The open spaces beneath our electricity transmission lines in forested areas act as biodiversity reservoirs, and those in intensive agricultural areas act as refuges for the local fauna.
This is apparent in the first results of a study carried out by the Universidad Autónoma de Barcelona in the Montseny nature reserve. The study forms part of Naturaleza en RED, a pilot project by the UAB in collaboration with the Red Eléctrica Group to analyse the role of the areas beneath Red Eléctrica de España’s electricity transmission lines, which are known as safety corridors. The initiative includes the creation of an evaluation protocol for these micro-habitats, using a general ecosystem analysis.
Today, most land is dedicated to intensive farming and the forests are becoming more compact, older and less diverse. There is a lack of natural open spaces and the result is a loss of biodiversity. Forest management is carried out regularly in the safety corridors of the electricity lines to prevent electricity hazards and fires, and this leads to the creation of two types of areas: open spaces (when the management has been carried out recently) and closed spaces (when the habitat has grown back). Therefore, these corridors that run beneath the electricity lines can provide open spaces in forested areas and closed spaces in open areas.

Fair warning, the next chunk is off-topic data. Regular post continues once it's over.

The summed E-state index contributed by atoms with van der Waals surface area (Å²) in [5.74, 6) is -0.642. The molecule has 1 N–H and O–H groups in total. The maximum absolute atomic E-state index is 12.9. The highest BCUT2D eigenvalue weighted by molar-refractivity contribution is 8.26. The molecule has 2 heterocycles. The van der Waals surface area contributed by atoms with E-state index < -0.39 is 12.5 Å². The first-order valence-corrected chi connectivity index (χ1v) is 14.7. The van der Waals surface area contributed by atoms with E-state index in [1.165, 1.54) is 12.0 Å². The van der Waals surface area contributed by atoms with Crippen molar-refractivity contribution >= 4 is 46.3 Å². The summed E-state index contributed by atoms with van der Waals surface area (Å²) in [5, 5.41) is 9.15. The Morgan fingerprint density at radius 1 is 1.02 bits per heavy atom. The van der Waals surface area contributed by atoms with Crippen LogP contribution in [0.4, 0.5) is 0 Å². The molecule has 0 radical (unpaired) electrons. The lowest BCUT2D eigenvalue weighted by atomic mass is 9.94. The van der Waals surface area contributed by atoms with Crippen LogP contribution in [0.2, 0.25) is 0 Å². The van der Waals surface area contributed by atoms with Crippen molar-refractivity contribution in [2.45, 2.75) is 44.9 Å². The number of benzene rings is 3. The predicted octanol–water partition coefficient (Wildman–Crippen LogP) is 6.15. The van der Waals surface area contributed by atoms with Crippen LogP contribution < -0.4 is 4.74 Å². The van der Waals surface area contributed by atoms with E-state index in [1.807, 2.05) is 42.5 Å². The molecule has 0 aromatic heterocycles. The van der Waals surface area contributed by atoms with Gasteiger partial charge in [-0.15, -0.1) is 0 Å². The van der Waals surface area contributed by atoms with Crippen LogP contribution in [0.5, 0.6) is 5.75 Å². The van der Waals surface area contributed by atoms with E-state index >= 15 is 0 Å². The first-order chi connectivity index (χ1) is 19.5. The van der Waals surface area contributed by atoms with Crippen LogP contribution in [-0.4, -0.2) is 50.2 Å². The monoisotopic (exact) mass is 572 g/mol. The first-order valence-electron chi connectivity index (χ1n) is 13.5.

The first results of the study indicate that there is a significant increase in floral density, abundance of pollinators, abundance and variety of butterflies during the day and confirm that the electricity lines function as biodiversity reservoirs in forests and as a refuge for local fauna when the surrounding area is open and is affected by human activities.
Naturaleza en RED started in the summer of 2020 and will end in December 2021. The objective of the project is to monitor the biodiversity associated with electricity lines in three protected areas at different altitudes, namely in Sant Celoni, Coll Formic and Seva.
The study is analysing the diversity and density of flora, the presence of butterflies during the day and their life cycles, their strict ecological needs (plants to feed adults and larva) and mobility, as well as the abundance of large groups of pollinating insects. It will be used to establish maintenance protocols for the safety corridors of the electricity transmission lines.
Naturaleza en RED is directed by the professors of the Animal Biology, Plant Biology and Ecology Department of the Universidad Autónoma de Barcelona, Xavier Munill, Ona Font and Ana Morton.